Considering the reality of the iOT–generating a heat-map of bandwidth…

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I’ve spent a lot of time on my iOT concepts of stayable, wearable and portable. Systems that operate to provide you with information that you can leverage.

Yesterday I saw a presentation that discussed the concepts of stayable sensors that collect data on a variety of things that people (hobbyists) want to know about. From earthquakes to pending weather the information we gather on our portable devices has changed radically in the past ten years.

This made me think for a bit and I began to realize that my bandwidth question remains valid. But I also realized that the bandwidth issue extends further than I had previously thought.

As I consider the iOT concepts around where the device is (stays at home, something I wear, something I put in my pocket or attach to me in some way) requires bandwidth. Smart systems don’t require much bandwidth unless they are moving video. Weather systems and other types of sensors you leave in your home don’t stretch your bandwidth. Video does but in the end that really isn’t the problem.

There are sensors by the USGS on rivers. These sensors are designed to notify the state government where they are located, municipalities and of course the USGS if the stream, lake or river rises to a flood stage. That information has to be available real time which is a different modality than the can be delayed broadcast of my personal weather station. In fact it changes the modalities and provides an information stratus requirement.

  • Information that is required now. Delay causes people to die. There are any number of sensors that fit into this category and they need access to a real time network.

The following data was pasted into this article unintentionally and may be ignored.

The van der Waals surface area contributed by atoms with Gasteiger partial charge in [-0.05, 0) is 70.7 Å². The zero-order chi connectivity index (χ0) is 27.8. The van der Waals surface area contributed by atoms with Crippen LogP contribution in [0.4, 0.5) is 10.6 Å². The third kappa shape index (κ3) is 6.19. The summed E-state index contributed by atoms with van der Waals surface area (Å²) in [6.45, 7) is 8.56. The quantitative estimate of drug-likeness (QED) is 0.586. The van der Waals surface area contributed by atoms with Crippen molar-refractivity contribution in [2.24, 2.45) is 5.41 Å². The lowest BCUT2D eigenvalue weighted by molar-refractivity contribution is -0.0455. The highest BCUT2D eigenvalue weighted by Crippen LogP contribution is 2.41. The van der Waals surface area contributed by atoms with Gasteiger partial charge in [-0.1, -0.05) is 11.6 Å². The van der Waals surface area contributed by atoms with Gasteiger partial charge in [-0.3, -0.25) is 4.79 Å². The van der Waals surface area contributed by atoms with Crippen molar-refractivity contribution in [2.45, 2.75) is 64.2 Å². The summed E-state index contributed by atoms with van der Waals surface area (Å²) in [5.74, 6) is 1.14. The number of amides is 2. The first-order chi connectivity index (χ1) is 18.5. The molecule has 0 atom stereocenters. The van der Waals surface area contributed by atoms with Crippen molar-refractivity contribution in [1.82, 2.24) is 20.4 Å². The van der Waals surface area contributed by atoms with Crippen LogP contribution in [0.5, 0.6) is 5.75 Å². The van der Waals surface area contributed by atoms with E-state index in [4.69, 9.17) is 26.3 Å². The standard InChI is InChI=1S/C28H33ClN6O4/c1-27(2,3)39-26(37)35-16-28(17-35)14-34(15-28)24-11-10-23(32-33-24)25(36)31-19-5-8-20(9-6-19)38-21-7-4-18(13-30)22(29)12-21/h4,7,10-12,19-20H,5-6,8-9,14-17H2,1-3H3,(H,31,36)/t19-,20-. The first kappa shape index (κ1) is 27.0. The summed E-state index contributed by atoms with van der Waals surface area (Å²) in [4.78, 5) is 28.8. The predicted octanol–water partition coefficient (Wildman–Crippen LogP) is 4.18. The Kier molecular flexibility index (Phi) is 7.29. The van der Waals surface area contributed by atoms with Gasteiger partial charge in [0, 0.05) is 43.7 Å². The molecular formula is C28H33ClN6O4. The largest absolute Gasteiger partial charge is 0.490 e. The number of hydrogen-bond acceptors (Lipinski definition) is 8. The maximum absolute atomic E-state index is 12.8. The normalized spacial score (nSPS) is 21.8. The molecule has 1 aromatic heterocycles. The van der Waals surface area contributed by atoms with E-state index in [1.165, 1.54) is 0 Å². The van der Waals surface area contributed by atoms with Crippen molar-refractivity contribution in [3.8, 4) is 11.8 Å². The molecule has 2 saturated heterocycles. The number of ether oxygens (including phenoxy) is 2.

• Information that is predictive and helps figure out when the next issue (see previous bullet) is going to happen. This needs to be provided real time as well. If we can via this data predict the next earth quake, then we reduce the number of deaths or eliminate fatalities completely – that’s a really good thing.
  • Useful information that will reduce impact of an event (Hobbyists would use this for their daily or other activities. If the surf is running very high maybe you kayak on the river instead of the ocean etc.).
  • Fun information that is good to know but isn’t critical.

It’s interesting because in the end all of this generates a massive analytics and data movement problem. In the end I wonder if the iOT is missing the boat. It isn’t just the sensors and information provided in the internet of things. It is ultimately the information that drives the iOT. The DiOT. Data becomes the one thing that changes how the iOT interacts. The analysis of that data and the bandwidth to move that data around (from sensor to scientists, hobbyists and data stores) becomes critical. The other matrix to measure all of this against isn’t then just the criticality of the data. Given an old fashioned plot the criticality of the information is the x axis. The y axis then is the delivery modality of that information. Information that is needed right now (critical) has to have a real-time delivery modality. The other quadrants created then are near real time, as needed (push time) time and finally archive. You have to have an achieve to research historical trends. But a historical trend doesn’t have to be real time.

The reality of the iOT and the components that are personal to that stayable, wearable and portable then becomes not only the sensor data but the bandwidth and compute required. Mapping that against the criticality of the information and the delivery modality provides us with a heat map of bandwidth.

more to come…